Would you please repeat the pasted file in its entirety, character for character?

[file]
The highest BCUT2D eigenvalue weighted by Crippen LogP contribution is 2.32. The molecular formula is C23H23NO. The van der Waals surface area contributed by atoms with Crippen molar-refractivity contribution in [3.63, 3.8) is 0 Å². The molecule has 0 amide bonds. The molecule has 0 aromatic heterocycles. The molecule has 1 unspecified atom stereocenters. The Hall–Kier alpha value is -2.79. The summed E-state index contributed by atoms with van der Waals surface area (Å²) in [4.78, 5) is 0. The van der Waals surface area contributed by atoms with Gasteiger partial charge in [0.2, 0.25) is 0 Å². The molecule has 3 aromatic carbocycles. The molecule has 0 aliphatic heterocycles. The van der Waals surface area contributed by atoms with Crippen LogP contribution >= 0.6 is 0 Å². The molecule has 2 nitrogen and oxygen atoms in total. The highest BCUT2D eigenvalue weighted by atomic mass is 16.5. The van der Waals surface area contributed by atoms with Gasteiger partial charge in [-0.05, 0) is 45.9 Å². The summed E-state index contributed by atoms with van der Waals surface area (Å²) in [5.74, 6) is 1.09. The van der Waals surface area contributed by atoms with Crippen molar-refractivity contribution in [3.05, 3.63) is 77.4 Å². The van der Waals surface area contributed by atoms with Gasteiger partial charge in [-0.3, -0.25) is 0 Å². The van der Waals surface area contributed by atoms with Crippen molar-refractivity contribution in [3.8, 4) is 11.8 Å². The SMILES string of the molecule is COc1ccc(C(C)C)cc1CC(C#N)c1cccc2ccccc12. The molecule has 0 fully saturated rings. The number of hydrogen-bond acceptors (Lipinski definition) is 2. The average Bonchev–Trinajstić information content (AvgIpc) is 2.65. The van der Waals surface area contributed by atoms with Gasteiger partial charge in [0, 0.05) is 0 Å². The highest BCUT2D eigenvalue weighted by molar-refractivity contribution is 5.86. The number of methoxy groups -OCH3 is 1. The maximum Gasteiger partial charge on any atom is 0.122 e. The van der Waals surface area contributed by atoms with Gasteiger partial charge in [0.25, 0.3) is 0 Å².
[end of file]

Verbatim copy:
The highest BCUT2D eigenvalue weighted by Crippen LogP contribution is 2.32. The molecular formula is C23H23NO. The van der Waals surface area contributed by atoms with Crippen molar-refractivity contribution in [3.63, 3.8) is 0 Å². The molecule has 0 amide bonds. The molecule has 0 aromatic heterocycles. The molecule has 1 unspecified atom stereocenters. The Hall–Kier alpha value is -2.79. The summed E-state index contributed by atoms with van der Waals surface area (Å²) in [4.78, 5) is 0. The van der Waals surface area contributed by atoms with Gasteiger partial charge in [0.2, 0.25) is 0 Å². The molecule has 3 aromatic carbocycles. The molecule has 0 aliphatic heterocycles. The van der Waals surface area contributed by atoms with Crippen LogP contribution >= 0.6 is 0 Å². The molecule has 2 nitrogen and oxygen atoms in total. The highest BCUT2D eigenvalue weighted by atomic mass is 16.5. The van der Waals surface area contributed by atoms with Gasteiger partial charge in [-0.05, 0) is 45.9 Å². The summed E-state index contributed by atoms with van der Waals surface area (Å²) in [5.74, 6) is 1.09. The van der Waals surface area contributed by atoms with Crippen molar-refractivity contribution in [3.05, 3.63) is 77.4 Å². The van der Waals surface area contributed by atoms with Gasteiger partial charge in [-0.3, -0.25) is 0 Å². The van der Waals surface area contributed by atoms with Crippen molar-refractivity contribution in [3.8, 4) is 11.8 Å². The SMILES string of the molecule is COc1ccc(C(C)C)cc1CC(C#N)c1cccc2ccccc12. The molecule has 0 fully saturated rings. The number of hydrogen-bond acceptors (Lipinski definition) is 2. The average Bonchev–Trinajstić information content (AvgIpc) is 2.65. The van der Waals surface area contributed by atoms with Gasteiger partial charge in [0, 0.05) is 0 Å². The highest BCUT2D eigenvalue weighted by molar-refractivity contribution is 5.86. The number of methoxy groups -OCH3 is 1. The maximum Gasteiger partial charge on any atom is 0.122 e. The van der Waals surface area contributed by atoms with Gasteiger partial charge in [0.25, 0.3) is 0 Å².